Albania seeks to restart thermal power plant amid energy crisis

Currently, Albania produces almost exclusively hydropower, however, this is only the case during the spring and summer. During the winter, it is forced to import power from neighbouring countries. [Shutterstock / Aldo91]

Albania’s state-owned electricity-producing company is planning to lease a thermal power plant from a third party in the hopes of combatting the energy emergency declared back in October.

Albanian Power Corporation (KESH), which operates the country’s main hydropower plants announced the call for expression of interest for the technical and economic opportunities for leasing a thermal power generation asset that can be easily integrated into the country’s transmission grid.

The call states that the entity wants to lease the facility for a period of one to three years. The third party should also provide maintenance and operation services for the duration of the contract and in line with the requirements of KESH. REquirements include operating on light and heavy fuel oil.

It must also be “fit to be deployed” near Vlora’s existing thermal power plant so it can easily use the existing interconnection infrastructure.

Reasons given for the call include needing more power for the public supply obligation, creating a reserve capacity to guarantee power supply security, complementing electricity generated by hydro and thermal resources, and creating surplus revenue.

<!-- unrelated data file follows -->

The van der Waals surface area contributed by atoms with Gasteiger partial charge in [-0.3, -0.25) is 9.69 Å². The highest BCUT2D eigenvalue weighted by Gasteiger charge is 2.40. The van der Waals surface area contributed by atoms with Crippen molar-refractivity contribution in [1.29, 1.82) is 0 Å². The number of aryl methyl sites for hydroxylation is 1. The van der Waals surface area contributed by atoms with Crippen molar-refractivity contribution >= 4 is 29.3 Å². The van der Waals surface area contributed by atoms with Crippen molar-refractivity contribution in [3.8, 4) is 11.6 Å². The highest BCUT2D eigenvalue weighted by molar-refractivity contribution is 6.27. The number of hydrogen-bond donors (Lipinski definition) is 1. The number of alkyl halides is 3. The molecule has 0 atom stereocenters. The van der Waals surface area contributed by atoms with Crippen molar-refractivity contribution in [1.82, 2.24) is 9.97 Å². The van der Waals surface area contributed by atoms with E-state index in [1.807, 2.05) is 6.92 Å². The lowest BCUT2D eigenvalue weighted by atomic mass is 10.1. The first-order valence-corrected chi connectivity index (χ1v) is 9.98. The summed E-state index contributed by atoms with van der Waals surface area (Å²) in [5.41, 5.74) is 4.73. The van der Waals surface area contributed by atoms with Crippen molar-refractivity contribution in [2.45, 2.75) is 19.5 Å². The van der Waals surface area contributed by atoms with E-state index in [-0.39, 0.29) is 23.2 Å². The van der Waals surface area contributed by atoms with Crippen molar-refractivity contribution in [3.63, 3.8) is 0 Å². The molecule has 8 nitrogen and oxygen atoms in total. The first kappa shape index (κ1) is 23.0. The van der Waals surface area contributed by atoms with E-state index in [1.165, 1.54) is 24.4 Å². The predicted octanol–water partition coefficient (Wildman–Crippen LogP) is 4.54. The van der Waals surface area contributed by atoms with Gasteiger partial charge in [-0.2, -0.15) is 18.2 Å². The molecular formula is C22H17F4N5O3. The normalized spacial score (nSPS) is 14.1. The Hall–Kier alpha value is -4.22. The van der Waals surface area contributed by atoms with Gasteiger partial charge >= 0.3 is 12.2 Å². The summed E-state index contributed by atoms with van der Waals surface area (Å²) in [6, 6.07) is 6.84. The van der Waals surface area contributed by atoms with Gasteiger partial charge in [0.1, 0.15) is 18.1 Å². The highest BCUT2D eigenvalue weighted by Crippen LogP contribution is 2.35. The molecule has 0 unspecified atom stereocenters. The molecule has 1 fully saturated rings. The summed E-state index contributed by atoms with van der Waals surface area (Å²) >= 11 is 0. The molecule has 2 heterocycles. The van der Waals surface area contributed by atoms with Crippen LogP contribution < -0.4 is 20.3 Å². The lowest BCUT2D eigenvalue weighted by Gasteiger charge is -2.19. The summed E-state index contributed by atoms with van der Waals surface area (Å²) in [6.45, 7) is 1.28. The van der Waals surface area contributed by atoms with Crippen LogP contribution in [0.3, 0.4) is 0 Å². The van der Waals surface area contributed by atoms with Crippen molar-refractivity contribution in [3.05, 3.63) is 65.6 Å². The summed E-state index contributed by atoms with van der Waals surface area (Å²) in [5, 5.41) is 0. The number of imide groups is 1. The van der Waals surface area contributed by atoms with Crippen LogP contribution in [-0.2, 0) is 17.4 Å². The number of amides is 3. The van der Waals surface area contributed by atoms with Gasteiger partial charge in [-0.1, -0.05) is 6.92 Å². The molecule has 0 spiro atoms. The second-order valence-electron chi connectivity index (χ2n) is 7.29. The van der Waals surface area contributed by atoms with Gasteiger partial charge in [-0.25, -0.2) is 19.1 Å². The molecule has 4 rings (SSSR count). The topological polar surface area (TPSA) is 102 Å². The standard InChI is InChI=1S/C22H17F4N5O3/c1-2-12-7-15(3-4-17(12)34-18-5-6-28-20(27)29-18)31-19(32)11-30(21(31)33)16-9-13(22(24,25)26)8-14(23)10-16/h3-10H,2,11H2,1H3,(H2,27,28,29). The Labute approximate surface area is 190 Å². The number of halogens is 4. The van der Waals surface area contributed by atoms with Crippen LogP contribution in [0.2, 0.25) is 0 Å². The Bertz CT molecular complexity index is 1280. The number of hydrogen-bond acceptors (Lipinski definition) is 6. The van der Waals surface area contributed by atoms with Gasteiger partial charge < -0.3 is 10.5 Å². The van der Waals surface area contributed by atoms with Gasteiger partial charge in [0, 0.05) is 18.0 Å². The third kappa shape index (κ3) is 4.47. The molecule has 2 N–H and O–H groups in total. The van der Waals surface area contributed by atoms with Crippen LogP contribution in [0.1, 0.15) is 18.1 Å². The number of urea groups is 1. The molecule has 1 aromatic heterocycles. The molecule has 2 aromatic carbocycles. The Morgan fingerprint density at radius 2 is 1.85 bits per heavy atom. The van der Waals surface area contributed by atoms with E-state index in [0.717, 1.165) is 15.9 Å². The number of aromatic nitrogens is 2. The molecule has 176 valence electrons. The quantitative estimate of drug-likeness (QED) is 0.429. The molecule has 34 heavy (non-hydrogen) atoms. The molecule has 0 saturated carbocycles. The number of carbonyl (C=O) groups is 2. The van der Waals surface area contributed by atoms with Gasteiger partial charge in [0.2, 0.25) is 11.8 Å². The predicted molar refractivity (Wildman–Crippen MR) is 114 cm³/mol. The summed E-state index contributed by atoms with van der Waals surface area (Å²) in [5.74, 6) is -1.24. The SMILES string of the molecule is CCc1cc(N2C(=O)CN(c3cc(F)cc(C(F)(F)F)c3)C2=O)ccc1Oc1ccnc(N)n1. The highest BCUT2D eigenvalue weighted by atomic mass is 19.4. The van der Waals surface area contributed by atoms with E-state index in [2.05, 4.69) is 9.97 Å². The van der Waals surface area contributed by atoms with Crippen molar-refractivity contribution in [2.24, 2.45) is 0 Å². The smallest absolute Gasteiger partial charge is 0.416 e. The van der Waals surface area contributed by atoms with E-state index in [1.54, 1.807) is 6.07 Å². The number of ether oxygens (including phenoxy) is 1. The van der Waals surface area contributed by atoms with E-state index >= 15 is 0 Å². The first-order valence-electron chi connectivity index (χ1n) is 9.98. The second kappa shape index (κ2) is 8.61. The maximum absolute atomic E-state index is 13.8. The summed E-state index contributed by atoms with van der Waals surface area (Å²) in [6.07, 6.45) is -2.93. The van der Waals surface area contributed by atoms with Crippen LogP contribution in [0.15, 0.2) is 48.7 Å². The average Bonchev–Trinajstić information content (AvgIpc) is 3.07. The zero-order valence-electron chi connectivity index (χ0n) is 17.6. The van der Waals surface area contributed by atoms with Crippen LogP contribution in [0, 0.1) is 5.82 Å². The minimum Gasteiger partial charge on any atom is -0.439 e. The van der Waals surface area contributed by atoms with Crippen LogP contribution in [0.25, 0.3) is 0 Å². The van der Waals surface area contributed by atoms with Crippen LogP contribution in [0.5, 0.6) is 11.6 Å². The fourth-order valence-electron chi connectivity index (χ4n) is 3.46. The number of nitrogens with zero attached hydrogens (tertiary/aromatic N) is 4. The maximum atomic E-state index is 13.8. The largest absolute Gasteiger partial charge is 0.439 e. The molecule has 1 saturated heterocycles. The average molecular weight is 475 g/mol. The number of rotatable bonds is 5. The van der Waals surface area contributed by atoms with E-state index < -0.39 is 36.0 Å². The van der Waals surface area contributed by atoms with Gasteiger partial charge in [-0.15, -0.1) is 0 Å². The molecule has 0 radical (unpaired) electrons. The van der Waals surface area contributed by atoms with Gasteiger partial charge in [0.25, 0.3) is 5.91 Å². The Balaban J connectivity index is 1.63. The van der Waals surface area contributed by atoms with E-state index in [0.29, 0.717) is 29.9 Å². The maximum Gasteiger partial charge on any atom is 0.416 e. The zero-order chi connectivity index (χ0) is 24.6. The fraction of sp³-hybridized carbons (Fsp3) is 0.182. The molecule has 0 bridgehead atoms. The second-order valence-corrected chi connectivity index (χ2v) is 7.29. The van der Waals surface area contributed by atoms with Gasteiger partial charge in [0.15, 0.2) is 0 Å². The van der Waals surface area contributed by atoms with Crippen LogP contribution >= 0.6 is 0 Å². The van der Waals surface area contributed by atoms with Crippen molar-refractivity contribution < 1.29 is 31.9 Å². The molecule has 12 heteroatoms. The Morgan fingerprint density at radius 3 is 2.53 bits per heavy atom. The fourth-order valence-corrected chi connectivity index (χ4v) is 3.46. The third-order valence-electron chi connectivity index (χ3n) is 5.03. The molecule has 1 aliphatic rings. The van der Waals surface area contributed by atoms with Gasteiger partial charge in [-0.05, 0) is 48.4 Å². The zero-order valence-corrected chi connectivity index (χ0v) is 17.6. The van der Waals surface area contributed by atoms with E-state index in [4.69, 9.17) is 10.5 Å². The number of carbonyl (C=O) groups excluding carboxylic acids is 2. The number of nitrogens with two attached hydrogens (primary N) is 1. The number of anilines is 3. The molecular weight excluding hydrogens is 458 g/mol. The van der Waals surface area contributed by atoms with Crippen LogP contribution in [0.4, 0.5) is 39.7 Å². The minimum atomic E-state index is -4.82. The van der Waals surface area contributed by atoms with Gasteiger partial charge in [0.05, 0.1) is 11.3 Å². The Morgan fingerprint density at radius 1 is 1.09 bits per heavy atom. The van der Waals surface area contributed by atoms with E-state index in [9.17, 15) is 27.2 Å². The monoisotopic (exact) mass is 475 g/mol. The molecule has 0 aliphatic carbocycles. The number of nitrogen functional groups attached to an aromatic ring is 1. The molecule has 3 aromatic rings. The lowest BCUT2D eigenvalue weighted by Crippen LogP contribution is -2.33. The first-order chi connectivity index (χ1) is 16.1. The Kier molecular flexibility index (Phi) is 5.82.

Currently, Albania produces almost exclusively hydropower, however, this is only the case during the spring and summer. During the winter, it is forced to import power from neighbouring countries. Despite the unsustainability of hydropower, the government is continuing to push for more hydropower plants, instead of looking at solar and wind alternatives.

In October, Prime Minister Edi Rama declared a state of energy emergency and promised to protect homeowners and businesses. A couple of days later, he said energy prices would not rise for these groups and unveiled a plan guaranteeing uninterrupted power for all residents.

Between January and November 2021, Albania spent some €213 million on importing energy. The total, the highest on record, represents half of the state energy companies revenue of €481 million.

The Narta Power Plant sits in Vlora on one of the regions most pristine beaches. Since its construction and completion in 2005, it has not generated a single watt of power and has been plagued by issues with its cooling system.

(Alice Taylor | Exit.al)

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